It was a good day.
I feel like this has been such a long weekend, and yet it seems weird that it’s already Sunday night. The time dragged, yet where did it go? Friday morning we were off early, heading to WMass to my grandmother’s funeral. It was very nice and I think she would have approved of her send-off. My mom kept things simple, just as Babci would have preferred. The service was private, just immediate family. Afterwards we had lunch at Steaming Tender and everything was delicious! I opted for a bowl of lobster bisque and a garden salad and I really enjoyed them both.
After lunch we headed back to my parents’ house. Drew and Jake stayed for a few minutes before heading back here. Jake had a birthday sleepover to attend on Friday night and there was no reason for him to miss that. I stayed up at my parents’ with Noah and Laura. My cousin gave me a much-needed haircut and I basically hung out with my family for a couple days. It was quite relaxing. I came home early this morning and then we all picked up Jake from his religion class and then hit Friendly’s for lunch.
As for Drew’s aunt, she continues to do well. It is still crazy to think that a week before all this happened she was in Sicily. If I ever do extensive travel I think I might consider travel insurance after all this, just in case.
So now I am just hoping for a boring, quiet week. Noah is on the mend from a slight case of pneumonia. I think my cold is finally gone and Drew is fighting off something. I’m thinking that a week of comfort foods might be in order. I’m done with excitement for a while, thankyouverymuch.
Wow, I can’t believe how long it took me to finish this. What should have been a relatively quick project took over three months. But I’ve finished it and I’m pretty happy with my attic24 bag. Noah seems to like it a great deal. He tried to sneak off with it and use it to store some Hot Wheels cars and toy truck accessories, but no — this is my new project bag.
I altered the pattern slightly by crocheting two decrease rows before the scallop edging. I wanted the bag to go back in a little bit. I think one row would have been sufficient, looking back on it. If I do another one, I’ll also not make the bottom so large. This makes a very B-I-G bag. But now I can focus on some smaller projects:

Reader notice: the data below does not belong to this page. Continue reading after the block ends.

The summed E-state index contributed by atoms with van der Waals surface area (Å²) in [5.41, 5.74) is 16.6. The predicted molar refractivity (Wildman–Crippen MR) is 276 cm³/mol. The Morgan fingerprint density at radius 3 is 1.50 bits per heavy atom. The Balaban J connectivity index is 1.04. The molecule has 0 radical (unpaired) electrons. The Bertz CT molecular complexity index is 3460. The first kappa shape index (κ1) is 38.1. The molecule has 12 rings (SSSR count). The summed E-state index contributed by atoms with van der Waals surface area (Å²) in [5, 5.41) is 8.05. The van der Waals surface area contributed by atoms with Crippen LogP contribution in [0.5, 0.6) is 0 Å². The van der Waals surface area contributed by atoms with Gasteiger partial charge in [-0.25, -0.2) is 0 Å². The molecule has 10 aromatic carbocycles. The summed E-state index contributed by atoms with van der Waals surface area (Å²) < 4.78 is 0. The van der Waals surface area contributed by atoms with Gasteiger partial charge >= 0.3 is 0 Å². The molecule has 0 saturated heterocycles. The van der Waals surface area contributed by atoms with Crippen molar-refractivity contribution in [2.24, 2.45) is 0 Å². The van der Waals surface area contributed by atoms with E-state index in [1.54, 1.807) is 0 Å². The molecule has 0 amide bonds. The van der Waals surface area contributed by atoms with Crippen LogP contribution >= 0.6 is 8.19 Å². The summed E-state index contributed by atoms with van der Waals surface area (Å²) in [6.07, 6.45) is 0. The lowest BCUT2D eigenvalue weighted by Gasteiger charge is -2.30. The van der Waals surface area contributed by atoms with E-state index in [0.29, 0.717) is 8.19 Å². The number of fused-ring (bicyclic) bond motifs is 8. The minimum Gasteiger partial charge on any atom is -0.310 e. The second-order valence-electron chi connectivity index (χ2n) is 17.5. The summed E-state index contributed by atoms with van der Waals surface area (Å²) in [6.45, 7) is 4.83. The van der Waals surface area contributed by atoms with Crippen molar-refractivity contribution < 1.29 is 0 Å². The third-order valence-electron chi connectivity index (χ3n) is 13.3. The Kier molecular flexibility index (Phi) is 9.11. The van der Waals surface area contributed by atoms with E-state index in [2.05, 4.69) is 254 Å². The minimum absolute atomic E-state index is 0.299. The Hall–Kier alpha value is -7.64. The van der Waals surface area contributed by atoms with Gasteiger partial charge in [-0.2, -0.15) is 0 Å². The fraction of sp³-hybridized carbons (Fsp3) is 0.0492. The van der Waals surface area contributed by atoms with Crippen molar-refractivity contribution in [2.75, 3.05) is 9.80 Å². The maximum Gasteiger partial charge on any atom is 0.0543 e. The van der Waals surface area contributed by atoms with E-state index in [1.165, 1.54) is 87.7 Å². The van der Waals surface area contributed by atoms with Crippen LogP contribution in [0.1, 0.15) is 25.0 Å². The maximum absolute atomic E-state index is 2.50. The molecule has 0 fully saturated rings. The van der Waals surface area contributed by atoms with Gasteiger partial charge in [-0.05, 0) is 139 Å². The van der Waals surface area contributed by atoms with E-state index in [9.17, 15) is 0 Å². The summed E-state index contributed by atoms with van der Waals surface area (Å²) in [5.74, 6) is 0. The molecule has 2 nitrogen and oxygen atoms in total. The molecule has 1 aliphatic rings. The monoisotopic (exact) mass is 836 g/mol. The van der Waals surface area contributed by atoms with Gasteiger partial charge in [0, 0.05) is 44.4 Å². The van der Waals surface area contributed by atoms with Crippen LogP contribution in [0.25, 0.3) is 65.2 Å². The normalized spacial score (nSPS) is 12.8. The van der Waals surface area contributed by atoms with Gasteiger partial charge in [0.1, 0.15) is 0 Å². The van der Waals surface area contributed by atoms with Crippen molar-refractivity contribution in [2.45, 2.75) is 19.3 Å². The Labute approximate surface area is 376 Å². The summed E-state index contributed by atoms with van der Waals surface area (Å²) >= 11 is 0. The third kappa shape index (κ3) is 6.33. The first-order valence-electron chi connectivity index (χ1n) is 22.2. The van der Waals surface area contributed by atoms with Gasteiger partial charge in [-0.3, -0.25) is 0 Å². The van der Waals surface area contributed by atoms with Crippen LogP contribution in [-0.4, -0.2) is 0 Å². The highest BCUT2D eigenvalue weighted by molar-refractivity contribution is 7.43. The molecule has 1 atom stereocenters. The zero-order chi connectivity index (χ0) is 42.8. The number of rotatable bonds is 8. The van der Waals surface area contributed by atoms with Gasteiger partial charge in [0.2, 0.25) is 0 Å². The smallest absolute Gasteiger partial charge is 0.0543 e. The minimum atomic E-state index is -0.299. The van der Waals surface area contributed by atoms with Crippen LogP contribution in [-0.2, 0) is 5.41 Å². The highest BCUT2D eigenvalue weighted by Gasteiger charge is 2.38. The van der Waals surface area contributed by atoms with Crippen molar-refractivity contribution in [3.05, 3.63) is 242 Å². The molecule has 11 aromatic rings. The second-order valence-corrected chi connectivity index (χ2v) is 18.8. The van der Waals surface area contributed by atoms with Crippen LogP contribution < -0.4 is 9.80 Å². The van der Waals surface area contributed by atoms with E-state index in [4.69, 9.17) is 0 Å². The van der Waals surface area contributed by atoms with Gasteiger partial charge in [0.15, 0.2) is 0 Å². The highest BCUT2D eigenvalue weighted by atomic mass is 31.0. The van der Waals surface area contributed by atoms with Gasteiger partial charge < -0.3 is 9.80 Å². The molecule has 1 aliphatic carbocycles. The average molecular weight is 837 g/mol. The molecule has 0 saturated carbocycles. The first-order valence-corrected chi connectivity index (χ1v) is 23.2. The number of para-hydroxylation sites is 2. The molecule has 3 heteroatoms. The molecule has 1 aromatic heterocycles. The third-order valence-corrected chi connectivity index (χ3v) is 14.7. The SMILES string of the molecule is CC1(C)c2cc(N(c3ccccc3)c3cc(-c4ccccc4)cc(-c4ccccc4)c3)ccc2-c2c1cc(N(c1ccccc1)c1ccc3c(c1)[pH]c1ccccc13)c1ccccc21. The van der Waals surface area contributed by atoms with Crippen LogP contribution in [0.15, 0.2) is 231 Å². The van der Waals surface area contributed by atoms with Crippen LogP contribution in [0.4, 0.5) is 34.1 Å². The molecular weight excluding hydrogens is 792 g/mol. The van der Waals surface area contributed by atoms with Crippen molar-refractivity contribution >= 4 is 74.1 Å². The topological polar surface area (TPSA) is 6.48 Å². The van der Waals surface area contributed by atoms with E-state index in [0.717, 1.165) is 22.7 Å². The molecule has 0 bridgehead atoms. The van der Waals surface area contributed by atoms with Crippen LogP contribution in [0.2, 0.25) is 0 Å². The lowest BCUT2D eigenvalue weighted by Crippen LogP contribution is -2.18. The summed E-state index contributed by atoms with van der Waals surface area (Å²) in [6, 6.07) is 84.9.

… a few more pumpkin hats for some sweet little babies with cold heads! Then winter hats for my dad and Drew, some fingerless mitts for myself, and oh yes I still plan to cast on for Colonnade. Hopefully I can breeze through the hats because I’m really itching to switch back to knitting and start working on this shawl.
My last remaining grandparent passed away yesterday. My Babci had spent the last five years in a nursing home and the last few days had been especially bad for her. She’d been sick for a long time and although my mind knows that this is for the best (she hated living like this, when really for the last year it was merely “existing”), my heart is still understandably sad. Though, truthfully, knowing that she is at peace and in a much better place now does make it easier for me.
The other day I read this quote, “Remember how they lived, not how they died” and I have been thinking about that a lot. My grandmother was a wonderful, amazing person who (and I mean this in the best possible way) could also frustrate you beyond belief with her stubbornness. It’s who she was.
She loved reading the Boston Herald and Star magazine. She was incredibly interested in politics and volunteered every election day to help with voting, as long as she could.
She canned gallons of string beans and tomatoes. She made the best pierogis, cabbage soup, and churst. She loved clothes, but rarely bought them new — she loved second-hand shops and her closets were jammed.
She swore like a sailor, which was pretty funny considering how very proper she acted otherwise.